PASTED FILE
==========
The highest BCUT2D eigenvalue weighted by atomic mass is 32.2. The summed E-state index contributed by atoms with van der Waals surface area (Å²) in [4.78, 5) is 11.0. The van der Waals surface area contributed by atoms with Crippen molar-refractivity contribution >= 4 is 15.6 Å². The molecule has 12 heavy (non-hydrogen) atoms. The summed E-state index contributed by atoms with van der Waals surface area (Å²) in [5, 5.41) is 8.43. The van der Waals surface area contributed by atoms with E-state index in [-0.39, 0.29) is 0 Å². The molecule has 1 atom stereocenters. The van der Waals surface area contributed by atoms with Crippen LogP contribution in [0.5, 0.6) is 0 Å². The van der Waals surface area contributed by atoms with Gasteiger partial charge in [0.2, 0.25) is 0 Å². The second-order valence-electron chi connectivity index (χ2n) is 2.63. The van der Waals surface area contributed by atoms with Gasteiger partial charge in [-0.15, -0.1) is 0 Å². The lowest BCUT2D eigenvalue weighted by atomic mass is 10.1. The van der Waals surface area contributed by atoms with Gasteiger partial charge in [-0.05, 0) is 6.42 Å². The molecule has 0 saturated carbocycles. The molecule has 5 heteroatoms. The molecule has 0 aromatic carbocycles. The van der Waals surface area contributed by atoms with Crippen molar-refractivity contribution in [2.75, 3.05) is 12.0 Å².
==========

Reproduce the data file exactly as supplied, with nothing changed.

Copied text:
The highest BCUT2D eigenvalue weighted by atomic mass is 32.2. The summed E-state index contributed by atoms with van der Waals surface area (Å²) in [4.78, 5) is 11.0. The van der Waals surface area contributed by atoms with Crippen molar-refractivity contribution >= 4 is 15.6 Å². The molecule has 12 heavy (non-hydrogen) atoms. The summed E-state index contributed by atoms with van der Waals surface area (Å²) in [5, 5.41) is 8.43. The van der Waals surface area contributed by atoms with E-state index in [-0.39, 0.29) is 0 Å². The molecule has 1 atom stereocenters. The van der Waals surface area contributed by atoms with Crippen LogP contribution in [0.5, 0.6) is 0 Å². The van der Waals surface area contributed by atoms with Gasteiger partial charge in [0.2, 0.25) is 0 Å². The second-order valence-electron chi connectivity index (χ2n) is 2.63. The van der Waals surface area contributed by atoms with Gasteiger partial charge in [-0.15, -0.1) is 0 Å². The lowest BCUT2D eigenvalue weighted by atomic mass is 10.1. The van der Waals surface area contributed by atoms with Gasteiger partial charge in [-0.05, 0) is 6.42 Å². The molecule has 0 saturated carbocycles. The molecule has 5 heteroatoms. The molecule has 0 aromatic carbocycles. The van der Waals surface area contributed by atoms with Crippen molar-refractivity contribution in [2.75, 3.05) is 12.0 Å².